You’ve done it again: It’s Friday, friends, and not just Friday but the 276th anniversary of composer George Frideric Handel’s masterwork “Messiah,” which debuted April 13, 1742, at Dublin’s New Music Hall (though we’d have cued this up just for the Friday part).
Don’t be scared: It’s also Friday the 13th, of course, and if you suffer from triskaidekaphobia (fear of the number 13) or friggatriskaidekaphobia (fear of the day itself), you’re probably a little nervous.
This won’t help: Today’s Friday the 13th falls precisely 26 weeks (2×13, for those keeping score at home) from the last Friday the 13th (in October 2017) – and exactly 13 weeks before the next (on July 13).
There’s one for you, 19 for me: ’Cause he’s The Taxman, yeah, and he’s coming two days late this year, thanks to an obscure holiday in the nation’s capital. Tax Day, the last day to file state and federal tax returns, falls on April 17 this year because of DC Emancipation Day, a Washington holiday commemorating President Lincoln’s 1862 signing of the Compensated Emancipation Act, which ended slavery in the District of Columbia.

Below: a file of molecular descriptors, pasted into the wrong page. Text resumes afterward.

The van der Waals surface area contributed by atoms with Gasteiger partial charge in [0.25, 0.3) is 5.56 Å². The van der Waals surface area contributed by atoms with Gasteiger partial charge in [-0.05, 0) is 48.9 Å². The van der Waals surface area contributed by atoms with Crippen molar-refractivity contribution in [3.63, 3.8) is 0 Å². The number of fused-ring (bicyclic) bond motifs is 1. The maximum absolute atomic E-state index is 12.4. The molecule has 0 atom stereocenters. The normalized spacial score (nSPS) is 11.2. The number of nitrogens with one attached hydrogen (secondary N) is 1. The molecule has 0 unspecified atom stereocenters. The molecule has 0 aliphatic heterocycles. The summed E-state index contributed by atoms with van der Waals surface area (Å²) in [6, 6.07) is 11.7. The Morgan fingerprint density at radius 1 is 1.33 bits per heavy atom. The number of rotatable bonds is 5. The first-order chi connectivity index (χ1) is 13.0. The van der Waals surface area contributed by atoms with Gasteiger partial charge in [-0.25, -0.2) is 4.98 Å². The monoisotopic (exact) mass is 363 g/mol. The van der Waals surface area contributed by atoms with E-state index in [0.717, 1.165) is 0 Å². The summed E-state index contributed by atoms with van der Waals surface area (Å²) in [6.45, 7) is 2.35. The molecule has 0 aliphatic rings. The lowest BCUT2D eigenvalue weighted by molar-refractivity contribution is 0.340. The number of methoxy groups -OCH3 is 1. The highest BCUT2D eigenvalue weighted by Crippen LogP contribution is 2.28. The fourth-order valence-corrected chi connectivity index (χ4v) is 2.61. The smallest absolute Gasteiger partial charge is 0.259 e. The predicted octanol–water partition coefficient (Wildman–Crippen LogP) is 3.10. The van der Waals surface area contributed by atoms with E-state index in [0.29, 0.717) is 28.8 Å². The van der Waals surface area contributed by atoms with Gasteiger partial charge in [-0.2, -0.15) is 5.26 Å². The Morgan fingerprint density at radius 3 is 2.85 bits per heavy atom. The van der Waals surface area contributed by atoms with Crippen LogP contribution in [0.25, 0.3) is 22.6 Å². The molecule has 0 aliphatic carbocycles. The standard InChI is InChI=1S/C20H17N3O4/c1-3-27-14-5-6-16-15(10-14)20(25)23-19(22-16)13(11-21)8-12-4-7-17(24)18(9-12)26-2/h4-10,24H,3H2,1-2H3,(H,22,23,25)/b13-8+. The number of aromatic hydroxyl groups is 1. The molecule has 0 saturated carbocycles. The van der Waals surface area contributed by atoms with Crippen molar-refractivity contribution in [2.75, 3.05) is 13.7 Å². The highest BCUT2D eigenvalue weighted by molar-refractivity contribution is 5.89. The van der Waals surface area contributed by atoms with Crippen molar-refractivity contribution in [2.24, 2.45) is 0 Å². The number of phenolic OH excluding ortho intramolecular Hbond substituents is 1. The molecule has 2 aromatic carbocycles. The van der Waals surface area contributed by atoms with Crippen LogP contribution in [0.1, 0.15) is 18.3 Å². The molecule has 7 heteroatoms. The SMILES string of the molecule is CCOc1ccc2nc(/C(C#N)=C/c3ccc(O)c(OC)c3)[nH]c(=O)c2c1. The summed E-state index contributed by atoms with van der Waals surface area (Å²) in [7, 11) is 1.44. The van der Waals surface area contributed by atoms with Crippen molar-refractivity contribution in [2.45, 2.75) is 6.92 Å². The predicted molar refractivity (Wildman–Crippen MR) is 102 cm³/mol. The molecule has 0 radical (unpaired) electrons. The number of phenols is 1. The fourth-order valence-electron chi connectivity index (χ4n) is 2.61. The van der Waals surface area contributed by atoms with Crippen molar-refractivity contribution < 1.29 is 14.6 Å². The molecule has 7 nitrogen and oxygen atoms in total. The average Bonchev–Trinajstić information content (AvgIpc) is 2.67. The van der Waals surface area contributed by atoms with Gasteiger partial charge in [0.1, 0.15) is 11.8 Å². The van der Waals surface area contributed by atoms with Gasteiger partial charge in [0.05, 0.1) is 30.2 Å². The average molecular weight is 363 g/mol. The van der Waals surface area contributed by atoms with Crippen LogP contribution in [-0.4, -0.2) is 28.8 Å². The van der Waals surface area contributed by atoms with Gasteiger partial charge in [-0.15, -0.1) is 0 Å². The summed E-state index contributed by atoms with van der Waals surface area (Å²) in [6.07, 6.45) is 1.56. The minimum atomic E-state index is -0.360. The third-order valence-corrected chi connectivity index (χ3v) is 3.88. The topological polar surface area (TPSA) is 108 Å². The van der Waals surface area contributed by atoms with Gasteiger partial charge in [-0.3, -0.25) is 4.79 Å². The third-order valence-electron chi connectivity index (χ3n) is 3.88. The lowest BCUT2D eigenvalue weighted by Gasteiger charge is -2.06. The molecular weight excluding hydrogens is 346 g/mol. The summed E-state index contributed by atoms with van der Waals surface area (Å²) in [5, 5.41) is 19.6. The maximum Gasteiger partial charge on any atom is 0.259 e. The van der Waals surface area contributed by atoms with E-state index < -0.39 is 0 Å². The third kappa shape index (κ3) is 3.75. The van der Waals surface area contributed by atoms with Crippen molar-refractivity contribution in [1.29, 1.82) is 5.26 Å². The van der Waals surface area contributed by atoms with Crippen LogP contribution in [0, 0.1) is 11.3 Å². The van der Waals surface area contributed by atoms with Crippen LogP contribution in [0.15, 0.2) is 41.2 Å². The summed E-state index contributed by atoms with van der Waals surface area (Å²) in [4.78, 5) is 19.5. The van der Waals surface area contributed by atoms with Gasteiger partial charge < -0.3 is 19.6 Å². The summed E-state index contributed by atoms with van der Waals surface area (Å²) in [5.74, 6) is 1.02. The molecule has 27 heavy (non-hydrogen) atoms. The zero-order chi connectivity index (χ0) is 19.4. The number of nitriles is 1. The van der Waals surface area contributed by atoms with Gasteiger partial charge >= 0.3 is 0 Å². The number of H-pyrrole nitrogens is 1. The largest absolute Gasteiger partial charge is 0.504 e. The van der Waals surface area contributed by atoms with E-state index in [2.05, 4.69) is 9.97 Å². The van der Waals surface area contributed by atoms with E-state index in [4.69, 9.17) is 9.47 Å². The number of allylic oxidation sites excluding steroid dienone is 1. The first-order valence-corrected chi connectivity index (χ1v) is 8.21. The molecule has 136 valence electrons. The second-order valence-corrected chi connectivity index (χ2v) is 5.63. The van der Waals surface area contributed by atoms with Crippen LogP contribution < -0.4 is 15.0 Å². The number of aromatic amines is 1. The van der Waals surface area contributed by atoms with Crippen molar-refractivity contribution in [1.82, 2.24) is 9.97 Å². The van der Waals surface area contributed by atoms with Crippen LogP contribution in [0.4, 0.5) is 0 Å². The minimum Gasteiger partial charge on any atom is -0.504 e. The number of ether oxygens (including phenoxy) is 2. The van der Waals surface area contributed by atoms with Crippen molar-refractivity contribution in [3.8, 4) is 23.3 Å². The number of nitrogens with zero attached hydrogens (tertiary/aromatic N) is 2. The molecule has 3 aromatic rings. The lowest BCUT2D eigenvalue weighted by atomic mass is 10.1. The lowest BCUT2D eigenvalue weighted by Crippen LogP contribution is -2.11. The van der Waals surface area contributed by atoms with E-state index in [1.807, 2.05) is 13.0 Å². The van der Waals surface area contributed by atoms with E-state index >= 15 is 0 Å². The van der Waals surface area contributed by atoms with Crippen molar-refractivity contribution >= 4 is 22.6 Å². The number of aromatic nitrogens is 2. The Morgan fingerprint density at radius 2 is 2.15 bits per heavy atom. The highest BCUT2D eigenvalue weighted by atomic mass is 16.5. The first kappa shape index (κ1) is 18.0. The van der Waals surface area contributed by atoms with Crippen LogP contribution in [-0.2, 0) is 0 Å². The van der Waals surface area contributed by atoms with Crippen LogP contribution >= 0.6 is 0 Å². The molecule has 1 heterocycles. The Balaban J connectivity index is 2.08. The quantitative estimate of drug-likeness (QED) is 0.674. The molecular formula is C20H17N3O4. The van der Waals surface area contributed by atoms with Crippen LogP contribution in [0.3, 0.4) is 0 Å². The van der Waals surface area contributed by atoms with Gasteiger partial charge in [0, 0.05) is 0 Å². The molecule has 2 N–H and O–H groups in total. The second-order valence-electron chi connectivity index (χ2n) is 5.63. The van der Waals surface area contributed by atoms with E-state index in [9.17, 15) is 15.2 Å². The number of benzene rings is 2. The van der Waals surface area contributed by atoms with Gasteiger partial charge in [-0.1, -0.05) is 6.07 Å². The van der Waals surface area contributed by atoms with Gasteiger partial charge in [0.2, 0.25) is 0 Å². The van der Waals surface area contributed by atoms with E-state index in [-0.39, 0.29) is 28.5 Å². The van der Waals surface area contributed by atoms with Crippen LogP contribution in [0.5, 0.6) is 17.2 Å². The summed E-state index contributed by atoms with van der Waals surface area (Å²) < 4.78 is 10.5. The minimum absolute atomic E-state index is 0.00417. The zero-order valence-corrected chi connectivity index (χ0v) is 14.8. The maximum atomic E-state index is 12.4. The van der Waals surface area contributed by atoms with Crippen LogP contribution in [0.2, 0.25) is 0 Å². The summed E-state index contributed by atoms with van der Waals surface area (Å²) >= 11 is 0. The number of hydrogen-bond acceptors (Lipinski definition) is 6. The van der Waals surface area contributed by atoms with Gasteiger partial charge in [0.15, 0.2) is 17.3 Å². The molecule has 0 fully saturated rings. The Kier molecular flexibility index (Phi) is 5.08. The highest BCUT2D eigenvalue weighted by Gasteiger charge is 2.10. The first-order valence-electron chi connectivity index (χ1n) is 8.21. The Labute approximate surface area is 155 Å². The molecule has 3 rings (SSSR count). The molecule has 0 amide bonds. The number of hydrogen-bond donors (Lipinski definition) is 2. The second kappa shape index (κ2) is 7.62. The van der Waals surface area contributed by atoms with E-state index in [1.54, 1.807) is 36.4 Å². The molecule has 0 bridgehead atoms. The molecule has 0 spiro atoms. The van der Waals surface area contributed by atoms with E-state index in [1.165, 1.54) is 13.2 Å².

So, Tax Day would have been Monday, since April 15 (which became the filing deadline in a 1955 tax code revision) was a Sunday. Except April 16 is DC Emancipation Day, so you got one more day to schedule your H&R Block appointment. Capiche?
Stop right there: Entrepreneurial engineer George Westinghouse patented the steam-powered brake on this date in 1869.
The day they Met: Now the largest U.S. art museum – and 2016’s second-most-visited global art museum, according to various sources – New York City’s Metropolitan Museum of Art incorporated on April 13, 1870.